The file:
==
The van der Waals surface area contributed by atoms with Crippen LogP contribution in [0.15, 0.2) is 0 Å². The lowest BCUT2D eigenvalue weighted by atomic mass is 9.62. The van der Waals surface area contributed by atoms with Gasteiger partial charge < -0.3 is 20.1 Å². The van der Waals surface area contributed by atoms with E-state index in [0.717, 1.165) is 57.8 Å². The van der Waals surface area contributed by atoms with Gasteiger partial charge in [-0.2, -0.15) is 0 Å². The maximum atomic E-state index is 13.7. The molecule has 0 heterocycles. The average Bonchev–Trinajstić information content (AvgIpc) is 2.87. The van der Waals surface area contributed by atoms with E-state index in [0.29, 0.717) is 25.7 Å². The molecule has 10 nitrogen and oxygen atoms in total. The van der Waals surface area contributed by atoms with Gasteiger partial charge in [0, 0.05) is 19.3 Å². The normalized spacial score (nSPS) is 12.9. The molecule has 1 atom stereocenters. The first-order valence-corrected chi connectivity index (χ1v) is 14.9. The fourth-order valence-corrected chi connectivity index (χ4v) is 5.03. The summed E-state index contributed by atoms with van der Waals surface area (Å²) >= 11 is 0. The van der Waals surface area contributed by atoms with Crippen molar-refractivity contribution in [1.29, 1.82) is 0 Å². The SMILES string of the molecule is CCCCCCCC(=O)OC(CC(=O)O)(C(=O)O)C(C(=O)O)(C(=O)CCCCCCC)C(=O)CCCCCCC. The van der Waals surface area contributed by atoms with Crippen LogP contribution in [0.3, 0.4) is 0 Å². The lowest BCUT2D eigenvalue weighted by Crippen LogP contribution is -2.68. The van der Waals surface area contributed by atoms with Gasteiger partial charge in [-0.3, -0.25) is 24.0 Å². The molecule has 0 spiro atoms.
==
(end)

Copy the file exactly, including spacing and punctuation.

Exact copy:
The van der Waals surface area contributed by atoms with Crippen LogP contribution in [0.15, 0.2) is 0 Å². The lowest BCUT2D eigenvalue weighted by atomic mass is 9.62. The van der Waals surface area contributed by atoms with Gasteiger partial charge < -0.3 is 20.1 Å². The van der Waals surface area contributed by atoms with E-state index in [0.717, 1.165) is 57.8 Å². The van der Waals surface area contributed by atoms with Gasteiger partial charge in [-0.2, -0.15) is 0 Å². The maximum atomic E-state index is 13.7. The molecule has 0 heterocycles. The average Bonchev–Trinajstić information content (AvgIpc) is 2.87. The van der Waals surface area contributed by atoms with E-state index in [0.29, 0.717) is 25.7 Å². The molecule has 10 nitrogen and oxygen atoms in total. The van der Waals surface area contributed by atoms with Gasteiger partial charge in [0, 0.05) is 19.3 Å². The normalized spacial score (nSPS) is 12.9. The molecule has 1 atom stereocenters. The first-order valence-corrected chi connectivity index (χ1v) is 14.9. The fourth-order valence-corrected chi connectivity index (χ4v) is 5.03. The summed E-state index contributed by atoms with van der Waals surface area (Å²) >= 11 is 0. The van der Waals surface area contributed by atoms with Crippen molar-refractivity contribution in [1.29, 1.82) is 0 Å². The SMILES string of the molecule is CCCCCCCC(=O)OC(CC(=O)O)(C(=O)O)C(C(=O)O)(C(=O)CCCCCCC)C(=O)CCCCCCC. The van der Waals surface area contributed by atoms with Crippen LogP contribution in [0.3, 0.4) is 0 Å². The lowest BCUT2D eigenvalue weighted by Crippen LogP contribution is -2.68. The van der Waals surface area contributed by atoms with Gasteiger partial charge in [-0.3, -0.25) is 24.0 Å². The molecule has 0 spiro atoms.